Comments on: How the NYT should construct its paywall A slice of lime in the soda Sun, 26 Oct 2014 19:05:02 +0000 hourly 1 By: SFGary Thu, 21 Jan 2010 07:24:38 +0000 You suggest some very good models but how about just a flat amount, say $25 a year for people who use the site a lot and free to its paper subscriber? By a lot I mean 30-50 page views every day. Or as a commenter responding to the Jarvis/Buzzmachine diatribe suggested the Pandora model of a nominal sum of 99cents/month supported by ads and a full access @ $35 w/o ads.

I do agree that they should develop a model that is painless for its userbase. I am a big fan but if they start locking content like FT or WSJ and go beyond my dollar threshold I’ll go elsewhere even though there’s very few reliable national news sites in the U.S.

By: maxturbo Tue, 19 Jan 2010 18:47:35 +0000 Internet content is not free. I pay about $60/month for my internet content. The problem is that ALL the money is going to the distributor (service provider). Granted I’m paying for high speed pipes, but I certainly would care for those pipes if there was nothing to view, read or hear. Certainly, this ”meter” way of calculating internet use is fair, but they should collect the insanely rich providers.

Why can’t Murdoch and friends take their fight elsewhere?

By: Matthew_Saroff Tue, 19 Jan 2010 18:01:04 +0000 Newspapers have been giving away content for free to readers for generations.

What the readers have paid for is a portion of the cost of putting ink on paper.

Advertisers pay for content.

The problem in newspapers is two fold:
* The bean counters have been systematically cutting the quality of the product to make quarterly numbers.
* Their most profitable section, classifieds, is having its lunch eaten by Craigs List, etc.

By: Bob_in_MA Tue, 19 Jan 2010 03:21:27 +0000 What’s really amazing, is that both the method to circumvent the WSJ’s paywell and that of the FT are simple bugs. I dealt with that in 1999, it isn’t rocket science.

The main reason newspapers haven’t been able to make money on their Web sites is that they are run by idiots. I remember reading 3-4 years ago that the NYT’s Web site was bragging that they had reached break-even. But that was only if one assumed that all the content they received was free! If they had given me the contents of the NYT, I would have been profitable within a week.

By: Matthew_Saroff Mon, 18 Jan 2010 19:15:42 +0000 Ummmm….Which cookies do you delete on the site to bypass the firewall?

I just use rotating throw away email addresses, but deleting a specific cookie would be more convenient.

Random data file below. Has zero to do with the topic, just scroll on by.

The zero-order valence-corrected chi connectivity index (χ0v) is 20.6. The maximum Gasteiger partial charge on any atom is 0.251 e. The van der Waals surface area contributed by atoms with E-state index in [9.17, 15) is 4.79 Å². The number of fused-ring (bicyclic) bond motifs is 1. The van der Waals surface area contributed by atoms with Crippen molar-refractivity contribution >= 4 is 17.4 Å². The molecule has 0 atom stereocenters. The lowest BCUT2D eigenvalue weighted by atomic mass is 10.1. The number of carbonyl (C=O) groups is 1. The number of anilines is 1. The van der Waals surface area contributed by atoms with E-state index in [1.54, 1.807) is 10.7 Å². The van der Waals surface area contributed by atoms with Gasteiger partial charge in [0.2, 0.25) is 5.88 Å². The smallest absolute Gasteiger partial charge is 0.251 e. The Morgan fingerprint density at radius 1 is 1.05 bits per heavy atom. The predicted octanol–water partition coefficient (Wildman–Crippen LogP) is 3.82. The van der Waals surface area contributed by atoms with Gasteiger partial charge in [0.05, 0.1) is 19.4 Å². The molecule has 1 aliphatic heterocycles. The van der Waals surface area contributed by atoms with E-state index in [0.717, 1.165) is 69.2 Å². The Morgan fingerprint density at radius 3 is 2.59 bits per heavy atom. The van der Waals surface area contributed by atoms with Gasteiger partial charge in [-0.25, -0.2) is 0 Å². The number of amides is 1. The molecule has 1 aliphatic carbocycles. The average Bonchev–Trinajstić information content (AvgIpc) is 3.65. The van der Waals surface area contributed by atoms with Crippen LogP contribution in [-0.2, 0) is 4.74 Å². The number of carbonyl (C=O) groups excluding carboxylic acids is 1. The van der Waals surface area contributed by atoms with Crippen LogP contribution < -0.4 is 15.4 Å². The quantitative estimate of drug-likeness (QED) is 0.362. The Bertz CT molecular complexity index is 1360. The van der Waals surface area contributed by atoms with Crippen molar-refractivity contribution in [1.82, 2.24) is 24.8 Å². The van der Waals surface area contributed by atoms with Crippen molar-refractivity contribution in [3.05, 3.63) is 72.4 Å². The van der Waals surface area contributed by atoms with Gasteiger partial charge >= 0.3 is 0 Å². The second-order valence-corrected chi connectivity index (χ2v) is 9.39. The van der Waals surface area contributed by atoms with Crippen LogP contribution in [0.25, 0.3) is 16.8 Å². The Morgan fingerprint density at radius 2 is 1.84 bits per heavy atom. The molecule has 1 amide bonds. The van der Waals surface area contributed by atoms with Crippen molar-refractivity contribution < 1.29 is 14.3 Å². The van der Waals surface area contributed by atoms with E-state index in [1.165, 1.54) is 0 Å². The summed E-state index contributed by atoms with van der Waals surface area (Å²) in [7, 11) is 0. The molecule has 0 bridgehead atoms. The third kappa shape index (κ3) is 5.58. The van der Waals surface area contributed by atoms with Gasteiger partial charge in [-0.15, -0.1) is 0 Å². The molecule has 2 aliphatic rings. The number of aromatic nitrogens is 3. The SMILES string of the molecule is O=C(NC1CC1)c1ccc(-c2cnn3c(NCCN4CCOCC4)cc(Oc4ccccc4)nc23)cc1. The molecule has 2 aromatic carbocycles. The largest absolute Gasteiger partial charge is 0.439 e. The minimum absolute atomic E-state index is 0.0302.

By: Statman Mon, 18 Jan 2010 18:57:12 +0000 The FT paywall is in fact completely porous. The metering works via a cookie — when you reach your quota, just delete the cookie and get a fresh quota. It’s even easier than defeating the WSJ paywall, which is done by googling the article title.

By: Bob_in_MA Mon, 18 Jan 2010 17:04:07 +0000 I think any pay-per-article meter system is doomed. Who wants to keep track of a dozen different meters at different media sites?

I think the newspaper sites should be allowed an antitrust exemption to form consortiums. Say you combined the NYTimes, the WashPost, papers from Europe, Asia, etc., and then charged $150/year and divided the proceeds based on page views.

By: MattF Mon, 18 Jan 2010 13:25:30 +0000 It’s hard to discriminate between different kinds of links. Would a “linked articles are free” policy work with links from Google or Wikipedia? What if you bookmark an article and then go back to it? What if you go to an article from a cached link?

I think that, to be technically robust, discrimination between links has to as simple as possible and on the server side. So, e.g., front-page, day-of-publication articles are free (which makes sense because they are the most attractive to advertisers), but everything else is micro-metered.

By: BasabPradhan Mon, 18 Jan 2010 04:37:13 +0000 “At the FT, by contrast, the meter slams down a hard paywall after you’ve reached n pageviews in a given month, and then charges you a very large sum for the n+1th pageview. That’s stupid, because no single pageview is worth that much to a reader.”

The FT system worked on me. I eventually succumbed, even though I get the print version as well. (website access is extra, which is a bummer)

However, the performance of is pathetic. It can take 20 seconds for the home page to load. Not a patch on NYT or WSJ.